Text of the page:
Background The efficacy of endovascular thrombectomy (ET) for acute ischemic stroke (AIS) in octogenarians is still controversial.
Objective To evaluate, using a large multicenter cohort of patients, outcomes after ET in octogenarians compared with younger patients.
Methods Data from prospectively maintained databases of patients undergoing ET for AIS at seven US-based comprehensive stroke centers between January 2013 and January 2018 were reviewed. Demographic, procedural, and outcome variables were collected. Outcomes included 90-day modified Rankin Scale (mRS) score, postprocedural National Institutes of Health Stroke Scale score, postprocedural hemorrhage, and mortality. Univariate and multivariate analyses were performed to assess the independent effect of age ≥80 on outcome measures. Subgroup analyses were also performed based on location of stroke, success of recanalization, or ET technique used.
Results Rates of functional independence (mRS score 0–2) after ET in elderly patients were significantly lower than for younger counterparts. Age ≥80 was independently associated with increased mortality and poor outcome. Age ≥80 showed an independent negative prognostic effect on outcome even when patients were divided according to thrombectomy technique, location of stroke, or success of recanalization. Age ≥80 independently predicted higher rate of postprocedural hemorrhage, but not success of recanalization. Baseline deficit and number of reperfusion attempts, but not Thrombolysis in Cerebral Infarction score were associated with lower odds of good outcome.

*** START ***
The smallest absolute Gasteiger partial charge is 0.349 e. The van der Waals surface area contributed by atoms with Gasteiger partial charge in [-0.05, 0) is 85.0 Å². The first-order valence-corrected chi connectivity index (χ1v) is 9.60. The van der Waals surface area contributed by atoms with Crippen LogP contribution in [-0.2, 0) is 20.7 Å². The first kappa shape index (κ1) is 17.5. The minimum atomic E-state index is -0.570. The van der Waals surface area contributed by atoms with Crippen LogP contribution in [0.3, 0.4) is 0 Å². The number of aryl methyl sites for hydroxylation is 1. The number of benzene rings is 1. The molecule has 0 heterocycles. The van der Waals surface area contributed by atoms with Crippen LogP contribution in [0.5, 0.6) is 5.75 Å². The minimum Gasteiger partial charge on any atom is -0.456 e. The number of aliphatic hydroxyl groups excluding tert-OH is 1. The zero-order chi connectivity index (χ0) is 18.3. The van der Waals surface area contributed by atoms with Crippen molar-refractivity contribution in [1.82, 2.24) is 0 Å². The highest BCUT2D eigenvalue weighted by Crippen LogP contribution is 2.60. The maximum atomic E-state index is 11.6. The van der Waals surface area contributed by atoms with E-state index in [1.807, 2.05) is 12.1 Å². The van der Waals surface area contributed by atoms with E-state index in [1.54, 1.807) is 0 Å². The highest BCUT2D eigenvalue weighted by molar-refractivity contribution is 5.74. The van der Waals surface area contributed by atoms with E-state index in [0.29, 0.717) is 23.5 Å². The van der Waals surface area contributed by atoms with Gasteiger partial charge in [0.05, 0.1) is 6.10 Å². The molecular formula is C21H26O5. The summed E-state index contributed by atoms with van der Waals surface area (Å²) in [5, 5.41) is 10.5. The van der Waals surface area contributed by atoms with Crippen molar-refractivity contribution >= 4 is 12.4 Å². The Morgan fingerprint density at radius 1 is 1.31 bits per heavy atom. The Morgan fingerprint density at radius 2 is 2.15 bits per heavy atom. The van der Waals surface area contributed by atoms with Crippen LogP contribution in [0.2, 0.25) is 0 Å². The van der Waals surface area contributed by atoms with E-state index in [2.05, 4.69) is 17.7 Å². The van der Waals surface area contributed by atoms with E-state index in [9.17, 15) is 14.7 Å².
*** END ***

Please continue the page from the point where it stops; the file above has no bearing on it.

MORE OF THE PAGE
Conclusion The large effect size of ET on AIS outcomes is significantly diminished in the elderly population when using comparable selection criteria to those used in younger counterparts. This raises concerns about the risk–benefit ratio and the cost-effectiveness of performing this procedure in the elderly before optimizing patient selection.
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Contributors Each author listed should receive authorship credit based on the material contribution to this article, their revision of this article and their final approval of this article for submission.
Funding The authors have not declared a specific grant for this research from any funding agency in the public, commercial or not-for-profit sectors.
Competing interests AT: consulting- Codman, Penumbra, Microvention, Blockade, Pulsar Vascular, Medtronic, Siemens; research grants- Codman, Penumbra, Microvention, Pulsar Vascular, Medtronic; Stock- Pulsar Vascular, Blockade. PK– consultant, Medtronic and Stryker neurovascular. AMS: consulting- Penumbra, Pulsar Vascular, Microvention, Stryker; honorarium- Penumbra, Pulsar Vascular, Microvention, Stryker; speaker bureau- Penumbra, Pulsar Vascular, Microvention, Stryker; research- Microvention.
Patient consent Not required.
Ethics approval MUSC IRB.
Provenance and peer review Not commissioned; externally peer reviewed.
Correction notice Since this paper was first published online the author Fábio Nascimento has been updated to Fábio A Nascimento.
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